VA: I had the pleasure of seeing some of the VFC events firsthand. On a personal level I also felt that this was a group that I shared a lot in common with. Additionally, I was aiming to develop soft skills (such as learning how to build a team) that scientists are generally not exposed to.
ZW: I think it’s a great opportunity to meet fellows and work with them. In addition to doing my research, I have also learned how to organize events and coordinate with different people. This is an experience that is different from working with a mentor or collaborators.
What do you enjoy about being part of the VFC?
VA: It gives me something to do in addition to research. It also pushes me out of my comfort zone, something that I believe helps you grow and learn.
ZW: Making friends from all around the world and sharing experiences of different countries.
What are some of the unique challenges that visiting fellows have faced during the COVID-19 pandemic?
VA: The biggest challenge was being unable to see family back home. Also, many visiting fellows who live alone felt isolated. I know I did. Living in a 500-square foot studio apartment with no human interaction can be challenging, especially when your closest family might be several thousand miles away.
ZW: During the COVID-19 pandemic, several travel bans have been implemented, so uncertainty around going back home to visit family is a major concern for many visiting fellows. Also, since embassies of some countries are closed, or only have limited appointments, visiting fellows find it difficult to deal with visa-related concerns.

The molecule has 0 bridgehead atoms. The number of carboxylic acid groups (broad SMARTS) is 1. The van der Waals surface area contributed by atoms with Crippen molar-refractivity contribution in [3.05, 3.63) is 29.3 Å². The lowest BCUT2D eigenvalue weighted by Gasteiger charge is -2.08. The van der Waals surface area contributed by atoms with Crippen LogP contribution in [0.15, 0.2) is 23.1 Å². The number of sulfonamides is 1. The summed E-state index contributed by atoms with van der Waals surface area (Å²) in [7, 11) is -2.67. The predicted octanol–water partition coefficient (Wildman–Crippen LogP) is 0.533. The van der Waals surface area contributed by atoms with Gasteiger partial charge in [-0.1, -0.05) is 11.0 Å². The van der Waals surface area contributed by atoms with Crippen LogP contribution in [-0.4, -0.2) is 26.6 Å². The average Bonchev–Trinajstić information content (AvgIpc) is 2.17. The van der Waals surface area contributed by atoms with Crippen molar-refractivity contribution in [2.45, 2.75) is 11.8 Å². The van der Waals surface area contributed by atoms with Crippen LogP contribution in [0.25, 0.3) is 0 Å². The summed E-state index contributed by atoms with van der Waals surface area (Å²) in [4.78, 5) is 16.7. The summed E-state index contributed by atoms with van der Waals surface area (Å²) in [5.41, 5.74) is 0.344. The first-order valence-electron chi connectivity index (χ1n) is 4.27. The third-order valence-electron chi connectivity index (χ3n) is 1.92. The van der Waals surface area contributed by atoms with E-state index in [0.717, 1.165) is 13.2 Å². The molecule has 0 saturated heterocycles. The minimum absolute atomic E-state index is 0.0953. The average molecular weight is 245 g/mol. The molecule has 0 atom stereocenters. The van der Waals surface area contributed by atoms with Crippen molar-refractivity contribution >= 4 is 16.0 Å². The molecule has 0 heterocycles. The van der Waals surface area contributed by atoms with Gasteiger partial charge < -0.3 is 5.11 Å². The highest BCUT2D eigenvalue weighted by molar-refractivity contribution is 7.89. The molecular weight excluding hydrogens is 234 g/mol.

How has the VFC adapted to the COVID-19 pandemic and restrictions on gatherings?
VA: The transition from in-person to virtual events was certainly not easy. Credit goes to each and every member of the VFC who jumped in with their expertise and helped out with virtual events. Although limited in what we could do, the pandemic has opened doors. For example, everyone can attend virtual events and we now have representatives at several NIH campuses including in Baltimore; Research Triangle Park, North Carolina; and Fredrick, Maryland. In the future, we would like to continue to hold virtual events alongside in-person events.
ZW: We continue to organize activities under the physical-distancing guidelines. We have social-networking events and International Movie Nights via Zoom to have fun together. We also organize Science Voices from Home and Brown Bag Seminars. Both types of events provide useful information for fellows’ career development. Most recently, we organized a virtual Division of International Services/VFC symposium to provide the most recent information on travel restrictions and J-1 and J-2 visa-related issues.